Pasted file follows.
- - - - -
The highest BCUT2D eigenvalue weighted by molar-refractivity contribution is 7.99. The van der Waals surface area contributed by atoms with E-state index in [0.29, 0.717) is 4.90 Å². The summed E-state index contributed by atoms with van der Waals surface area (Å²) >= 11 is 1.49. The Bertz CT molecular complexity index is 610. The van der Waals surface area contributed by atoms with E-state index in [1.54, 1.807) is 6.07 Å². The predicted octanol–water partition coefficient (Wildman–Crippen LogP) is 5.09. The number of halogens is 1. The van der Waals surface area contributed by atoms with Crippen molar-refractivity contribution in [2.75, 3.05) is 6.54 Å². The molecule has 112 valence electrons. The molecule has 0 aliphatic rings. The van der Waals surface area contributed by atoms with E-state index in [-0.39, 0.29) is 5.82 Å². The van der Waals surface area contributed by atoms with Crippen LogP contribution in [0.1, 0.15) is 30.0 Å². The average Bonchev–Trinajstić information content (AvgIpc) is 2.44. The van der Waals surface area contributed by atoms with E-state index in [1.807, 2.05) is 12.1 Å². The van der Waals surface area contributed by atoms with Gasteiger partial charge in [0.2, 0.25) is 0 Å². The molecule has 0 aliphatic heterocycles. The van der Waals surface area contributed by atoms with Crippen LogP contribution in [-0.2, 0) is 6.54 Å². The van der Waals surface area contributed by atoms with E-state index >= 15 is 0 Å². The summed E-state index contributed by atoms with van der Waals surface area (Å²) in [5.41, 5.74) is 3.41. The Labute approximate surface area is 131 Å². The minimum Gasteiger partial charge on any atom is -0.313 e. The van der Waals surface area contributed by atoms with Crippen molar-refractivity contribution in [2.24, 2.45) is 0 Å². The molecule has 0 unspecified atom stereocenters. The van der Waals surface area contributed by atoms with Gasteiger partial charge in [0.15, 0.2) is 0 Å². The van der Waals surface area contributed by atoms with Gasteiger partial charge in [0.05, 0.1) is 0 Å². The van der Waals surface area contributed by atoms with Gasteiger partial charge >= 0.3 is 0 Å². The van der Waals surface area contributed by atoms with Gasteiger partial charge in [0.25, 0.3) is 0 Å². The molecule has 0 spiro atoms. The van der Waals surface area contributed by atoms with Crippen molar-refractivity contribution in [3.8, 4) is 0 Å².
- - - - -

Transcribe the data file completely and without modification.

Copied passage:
The highest BCUT2D eigenvalue weighted by molar-refractivity contribution is 7.99. The van der Waals surface area contributed by atoms with E-state index in [0.29, 0.717) is 4.90 Å². The summed E-state index contributed by atoms with van der Waals surface area (Å²) >= 11 is 1.49. The Bertz CT molecular complexity index is 610. The van der Waals surface area contributed by atoms with E-state index in [1.54, 1.807) is 6.07 Å². The predicted octanol–water partition coefficient (Wildman–Crippen LogP) is 5.09. The number of halogens is 1. The van der Waals surface area contributed by atoms with Crippen molar-refractivity contribution in [2.75, 3.05) is 6.54 Å². The molecule has 112 valence electrons. The molecule has 0 aliphatic rings. The van der Waals surface area contributed by atoms with E-state index in [-0.39, 0.29) is 5.82 Å². The van der Waals surface area contributed by atoms with Crippen LogP contribution in [0.1, 0.15) is 30.0 Å². The average Bonchev–Trinajstić information content (AvgIpc) is 2.44. The van der Waals surface area contributed by atoms with E-state index in [1.807, 2.05) is 12.1 Å². The van der Waals surface area contributed by atoms with Gasteiger partial charge in [0.2, 0.25) is 0 Å². The molecule has 0 aliphatic heterocycles. The van der Waals surface area contributed by atoms with Crippen LogP contribution in [-0.2, 0) is 6.54 Å². The van der Waals surface area contributed by atoms with E-state index >= 15 is 0 Å². The summed E-state index contributed by atoms with van der Waals surface area (Å²) in [5.41, 5.74) is 3.41. The Labute approximate surface area is 131 Å². The minimum Gasteiger partial charge on any atom is -0.313 e. The van der Waals surface area contributed by atoms with Crippen molar-refractivity contribution in [2.24, 2.45) is 0 Å². The molecule has 0 unspecified atom stereocenters. The van der Waals surface area contributed by atoms with Gasteiger partial charge in [0.15, 0.2) is 0 Å². The van der Waals surface area contributed by atoms with Gasteiger partial charge in [0.05, 0.1) is 0 Å². The van der Waals surface area contributed by atoms with Gasteiger partial charge >= 0.3 is 0 Å². The van der Waals surface area contributed by atoms with Gasteiger partial charge in [0.25, 0.3) is 0 Å². The molecule has 0 spiro atoms. The van der Waals surface area contributed by atoms with Crippen molar-refractivity contribution in [3.8, 4) is 0 Å².